In addition, about 8,000 Nigerians live in Ukraine, including 5,000 students. Last week, the federal government evacuated Nigerians and gave them $100 for transportation. President Muhammadu Buhari had approved $8.5 million for the immediate evacuation of at least 5,000 Nigerians from Ukraine. The government had not followed many other countries that evacuated their citizens in a timely manner when rumors of war were high. Nevertheless, we must congratulate the federal government for finally taking responsibility.

If the government could also address other issues plaguing Nigerians diligently, patriotism will be the middle name of many Nigerians. I even pray that these returnees have no reason to think of returning to the war zone now due to the challenges they are likely to face in Nigeria.

The challenges are quite enormous. And that is why some of our compatriots want to flee to Ukraine under the pretext of fighting, despite the dangers. One of the volunteer fighters, Monday Adikwu, reportedly said he was fired from the Nigerian army for visiting his pregnant wife without permission. He said he wanted to join the fight so he would use his salary to take care of his family, including six children. A candidate from Anambra state who attended a Russian military academy in 2007, Nkem Ndueche, reportedly said he was 101% ready to fight for Ukraine. Can you beat that?

These people would not think of going to Ukraine if they had stable and lucrative jobs in Nigeria. According to recent statistics, about 33.3% of Nigerians are unemployed. This is why there is an upsurge in crime in many parts of the country. Bandits and terrorists rob, kidnap and kill people at will. Others resort to all sorts of rituals to earn money. How I wish those gunmen who terrorize innocent people in the Southeast would come to Ukraine to show off their prowess.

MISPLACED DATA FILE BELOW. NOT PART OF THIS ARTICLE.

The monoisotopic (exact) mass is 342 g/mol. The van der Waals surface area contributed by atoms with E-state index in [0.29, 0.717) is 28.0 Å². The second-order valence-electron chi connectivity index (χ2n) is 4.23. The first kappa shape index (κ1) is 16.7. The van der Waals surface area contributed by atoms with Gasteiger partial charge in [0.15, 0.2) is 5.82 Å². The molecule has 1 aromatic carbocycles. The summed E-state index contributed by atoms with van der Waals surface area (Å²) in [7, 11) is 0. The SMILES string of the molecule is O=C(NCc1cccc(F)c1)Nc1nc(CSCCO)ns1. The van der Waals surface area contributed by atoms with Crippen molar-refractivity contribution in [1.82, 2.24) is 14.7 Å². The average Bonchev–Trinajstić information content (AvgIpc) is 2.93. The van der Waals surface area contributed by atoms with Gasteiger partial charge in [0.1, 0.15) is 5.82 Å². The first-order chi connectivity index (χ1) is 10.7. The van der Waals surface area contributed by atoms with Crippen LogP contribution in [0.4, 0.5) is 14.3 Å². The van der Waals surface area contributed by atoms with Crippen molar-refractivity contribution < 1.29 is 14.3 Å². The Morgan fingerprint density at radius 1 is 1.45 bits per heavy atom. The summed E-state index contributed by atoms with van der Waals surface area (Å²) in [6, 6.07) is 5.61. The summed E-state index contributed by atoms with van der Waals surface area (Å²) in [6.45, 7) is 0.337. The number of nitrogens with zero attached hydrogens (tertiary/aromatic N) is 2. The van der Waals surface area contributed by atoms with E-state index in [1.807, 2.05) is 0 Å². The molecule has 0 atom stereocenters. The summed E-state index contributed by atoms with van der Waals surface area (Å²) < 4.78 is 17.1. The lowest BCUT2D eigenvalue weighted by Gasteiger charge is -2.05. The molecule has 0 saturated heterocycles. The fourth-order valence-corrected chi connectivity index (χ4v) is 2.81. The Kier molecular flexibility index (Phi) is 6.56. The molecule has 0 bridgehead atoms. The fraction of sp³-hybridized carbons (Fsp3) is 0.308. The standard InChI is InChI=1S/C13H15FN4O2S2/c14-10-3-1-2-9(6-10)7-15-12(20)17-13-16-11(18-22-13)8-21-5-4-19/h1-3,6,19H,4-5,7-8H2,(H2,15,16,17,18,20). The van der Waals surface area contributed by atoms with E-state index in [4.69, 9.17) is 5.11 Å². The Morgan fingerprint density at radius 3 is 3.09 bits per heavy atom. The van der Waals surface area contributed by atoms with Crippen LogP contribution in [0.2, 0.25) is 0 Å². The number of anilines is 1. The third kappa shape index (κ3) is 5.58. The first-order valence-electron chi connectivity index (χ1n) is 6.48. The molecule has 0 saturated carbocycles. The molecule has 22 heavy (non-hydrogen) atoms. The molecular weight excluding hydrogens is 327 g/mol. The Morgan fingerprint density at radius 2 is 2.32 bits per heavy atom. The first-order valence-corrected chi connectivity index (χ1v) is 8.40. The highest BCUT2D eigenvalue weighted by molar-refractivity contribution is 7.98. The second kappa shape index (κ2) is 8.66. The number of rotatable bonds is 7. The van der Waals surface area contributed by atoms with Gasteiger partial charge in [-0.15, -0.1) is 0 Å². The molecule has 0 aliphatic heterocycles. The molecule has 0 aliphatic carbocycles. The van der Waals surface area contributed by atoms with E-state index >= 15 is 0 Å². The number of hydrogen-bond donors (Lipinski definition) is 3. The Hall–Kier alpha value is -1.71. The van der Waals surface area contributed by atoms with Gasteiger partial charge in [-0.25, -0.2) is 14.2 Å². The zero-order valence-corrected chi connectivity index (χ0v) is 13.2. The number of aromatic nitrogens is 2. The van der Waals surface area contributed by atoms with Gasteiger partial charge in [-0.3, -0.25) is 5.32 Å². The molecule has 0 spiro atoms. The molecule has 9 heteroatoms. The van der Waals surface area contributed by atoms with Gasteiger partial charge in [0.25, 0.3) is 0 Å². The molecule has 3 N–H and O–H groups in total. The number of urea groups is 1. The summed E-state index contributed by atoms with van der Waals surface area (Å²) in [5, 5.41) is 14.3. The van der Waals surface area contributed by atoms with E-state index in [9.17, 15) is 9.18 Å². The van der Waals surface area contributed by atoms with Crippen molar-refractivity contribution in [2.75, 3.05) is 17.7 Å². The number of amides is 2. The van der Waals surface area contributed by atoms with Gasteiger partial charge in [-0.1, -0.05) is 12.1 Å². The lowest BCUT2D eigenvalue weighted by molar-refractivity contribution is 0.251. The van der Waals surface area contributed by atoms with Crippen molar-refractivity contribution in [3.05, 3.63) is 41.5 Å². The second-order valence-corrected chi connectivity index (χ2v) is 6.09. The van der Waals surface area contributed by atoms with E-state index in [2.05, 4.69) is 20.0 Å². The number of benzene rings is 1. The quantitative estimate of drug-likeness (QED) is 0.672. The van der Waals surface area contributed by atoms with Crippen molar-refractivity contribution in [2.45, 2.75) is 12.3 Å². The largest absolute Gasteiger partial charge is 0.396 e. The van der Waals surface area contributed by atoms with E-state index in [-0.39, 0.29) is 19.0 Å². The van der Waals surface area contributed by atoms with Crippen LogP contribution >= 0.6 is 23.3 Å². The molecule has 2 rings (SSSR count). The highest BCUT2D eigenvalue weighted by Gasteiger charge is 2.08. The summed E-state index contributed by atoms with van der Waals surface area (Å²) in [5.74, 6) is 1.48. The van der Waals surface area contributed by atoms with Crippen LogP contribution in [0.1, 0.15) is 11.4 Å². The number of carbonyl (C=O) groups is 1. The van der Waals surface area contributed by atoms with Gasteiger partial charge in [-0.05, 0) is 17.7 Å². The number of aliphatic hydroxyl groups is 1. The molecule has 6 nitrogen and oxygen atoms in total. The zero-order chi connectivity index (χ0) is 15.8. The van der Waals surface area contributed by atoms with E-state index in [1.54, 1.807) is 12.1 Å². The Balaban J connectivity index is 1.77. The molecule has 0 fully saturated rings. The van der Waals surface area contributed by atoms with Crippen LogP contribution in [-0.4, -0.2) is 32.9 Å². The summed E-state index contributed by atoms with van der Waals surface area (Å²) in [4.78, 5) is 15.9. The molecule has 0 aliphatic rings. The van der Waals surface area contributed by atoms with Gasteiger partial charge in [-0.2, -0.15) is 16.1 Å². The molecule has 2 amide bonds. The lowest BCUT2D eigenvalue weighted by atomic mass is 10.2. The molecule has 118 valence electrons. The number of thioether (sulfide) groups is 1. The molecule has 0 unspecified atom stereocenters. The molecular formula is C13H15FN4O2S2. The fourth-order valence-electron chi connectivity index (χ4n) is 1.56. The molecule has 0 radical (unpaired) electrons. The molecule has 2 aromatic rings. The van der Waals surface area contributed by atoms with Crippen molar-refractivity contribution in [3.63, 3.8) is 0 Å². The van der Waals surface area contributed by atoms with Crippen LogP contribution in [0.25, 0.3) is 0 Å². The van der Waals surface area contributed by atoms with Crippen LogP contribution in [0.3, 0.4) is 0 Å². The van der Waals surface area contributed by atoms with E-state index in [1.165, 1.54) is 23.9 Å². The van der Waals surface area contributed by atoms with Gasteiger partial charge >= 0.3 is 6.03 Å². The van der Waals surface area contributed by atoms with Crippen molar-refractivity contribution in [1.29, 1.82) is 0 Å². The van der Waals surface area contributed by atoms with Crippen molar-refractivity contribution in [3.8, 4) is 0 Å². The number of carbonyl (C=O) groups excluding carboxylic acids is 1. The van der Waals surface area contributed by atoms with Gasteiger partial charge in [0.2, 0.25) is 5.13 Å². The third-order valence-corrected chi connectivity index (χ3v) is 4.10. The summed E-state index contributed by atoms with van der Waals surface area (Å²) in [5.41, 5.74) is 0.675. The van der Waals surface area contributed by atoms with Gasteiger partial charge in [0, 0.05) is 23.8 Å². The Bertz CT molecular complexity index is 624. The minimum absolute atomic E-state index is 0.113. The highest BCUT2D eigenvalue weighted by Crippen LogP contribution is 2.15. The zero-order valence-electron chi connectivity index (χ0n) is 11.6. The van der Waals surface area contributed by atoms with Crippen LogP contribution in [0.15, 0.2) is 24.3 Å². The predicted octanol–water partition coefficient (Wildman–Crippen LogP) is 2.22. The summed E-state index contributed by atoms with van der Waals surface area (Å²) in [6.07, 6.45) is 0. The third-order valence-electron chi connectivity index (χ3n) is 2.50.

Those without the guts to commit crimes find it extremely difficult to survive the tough economic environment in Nigeria today. Even some of those who have a job are finding it difficult these days. The inflation rate is quite high. People suffer from rashes because electricity is epileptic. The fuel queues are back. And in a place like Lagos, you might have to spend all day refueling and another full day getting your vehicle roadworthy. The suffering is simply too much for many Nigerians to bear.

I am happy that President Buhari has signed the Election Law Amendment Bill. This is just the beginning of the journey to enthrone an egalitarian society in Nigeria. The ball is now in the court of the Independent National Electoral Commission to organize elections that will give Nigerians what they want. If Party A knows that they could be easily eliminated if they get it wrong, they will sit down and give Nigerians credible leaders who will govern with fairness, accountability and efficiency.

Essentially, effective leadership is what will lift Nigeria out of the abyss of its socio-economic and political problems. The current leadership in the center is poor. As the 2023 general elections approach, Nigerians must be vigilant and vote according to their conscience. We have to vote for someone with a track record of performance and pedigree. If we make the mistake of electing another ineffectual leader next year, Somalia, Afghanistan and Syria could be added to Ukraine as favorite destinations for Nigerian youth.